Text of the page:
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How to get the Most out of an SEO Competitor Analysis

Creating an SEO competitive analysis is an important part of your business’ overall performance in search engines. It helps to understand where your website falls in terms of SEO visibility. While this data is helpful to understand, I like to focus my efforts on the “how”. What I mean by that is, how are the competitors in your industry outranking you.

By analyzing at more established brands online, you can see the strategies they take to increase their organic search performance. If these strategies make sense to pursue for your business, then you can emulate this.

But where should you look? With so many parts of SEO, and so little time, you always want to as efficient as possible and that means starting with the parts of SEO that will get you the best results.

Before that, let’s take a look at an important distinction – business competitors vs. SEO competitors:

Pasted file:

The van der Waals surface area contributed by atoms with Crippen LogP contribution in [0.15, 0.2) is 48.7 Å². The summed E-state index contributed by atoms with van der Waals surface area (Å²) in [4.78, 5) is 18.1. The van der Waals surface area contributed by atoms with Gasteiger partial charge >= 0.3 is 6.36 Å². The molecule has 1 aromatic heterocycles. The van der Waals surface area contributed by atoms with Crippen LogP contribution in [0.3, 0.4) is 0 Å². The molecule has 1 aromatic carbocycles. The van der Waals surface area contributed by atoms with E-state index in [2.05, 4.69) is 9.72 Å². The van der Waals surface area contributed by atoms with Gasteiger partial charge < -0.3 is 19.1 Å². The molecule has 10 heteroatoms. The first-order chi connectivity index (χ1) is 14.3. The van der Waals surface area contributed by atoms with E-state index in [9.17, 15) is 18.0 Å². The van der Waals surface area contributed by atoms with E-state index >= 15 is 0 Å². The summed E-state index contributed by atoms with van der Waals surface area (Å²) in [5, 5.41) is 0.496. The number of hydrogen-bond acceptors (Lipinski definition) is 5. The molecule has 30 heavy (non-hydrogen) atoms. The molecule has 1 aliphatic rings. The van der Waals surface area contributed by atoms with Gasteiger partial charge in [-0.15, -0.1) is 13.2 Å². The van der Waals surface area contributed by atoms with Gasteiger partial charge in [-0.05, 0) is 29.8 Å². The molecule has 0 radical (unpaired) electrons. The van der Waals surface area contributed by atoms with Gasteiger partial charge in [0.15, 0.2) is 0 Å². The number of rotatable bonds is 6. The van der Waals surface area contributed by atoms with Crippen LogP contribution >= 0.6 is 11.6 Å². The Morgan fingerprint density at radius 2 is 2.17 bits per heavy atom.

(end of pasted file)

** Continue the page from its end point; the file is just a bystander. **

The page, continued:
The Difference Between Business Competitors vs. SEO Competitors

The difference between business competitors vs. SEO competitors is an important one to understand, because, more often than not, they are not the same:

Business Competitors are the biggest competitors in your industry that most closely relate to the products or services you sell. This is usually a broader definition that spans beyond SEO and even the digital marketing sphere.

SEO competitors are websites that perform well on search engines and rank well for relevant keywords. These don’t always need to be businesses – they could be publications, review sites or blogs.

Usually, when you think “competitor”, you’ll think of business competitors. It’s certainly great to understand your company’s SEO performance compared to business competitors, but take note of the companies that perform well on keyword searches – those are the websites you need to beat out in search engines. Ideally, the best competitors will be both SEO competitors and business competitors.

3 Areas to Look to Understand a Competitor’s SEO Strategy

Once you get a sense of which competitors to include in your SEO competitive analysis, it’s time to start diving into how they’re performing, and get a sense of the strategies that are working for them. Anyone that knows SEO, there are a lot of elements that affect a website’s performance in search engines. Here are a few areas to look into and examine when looking into your competitors: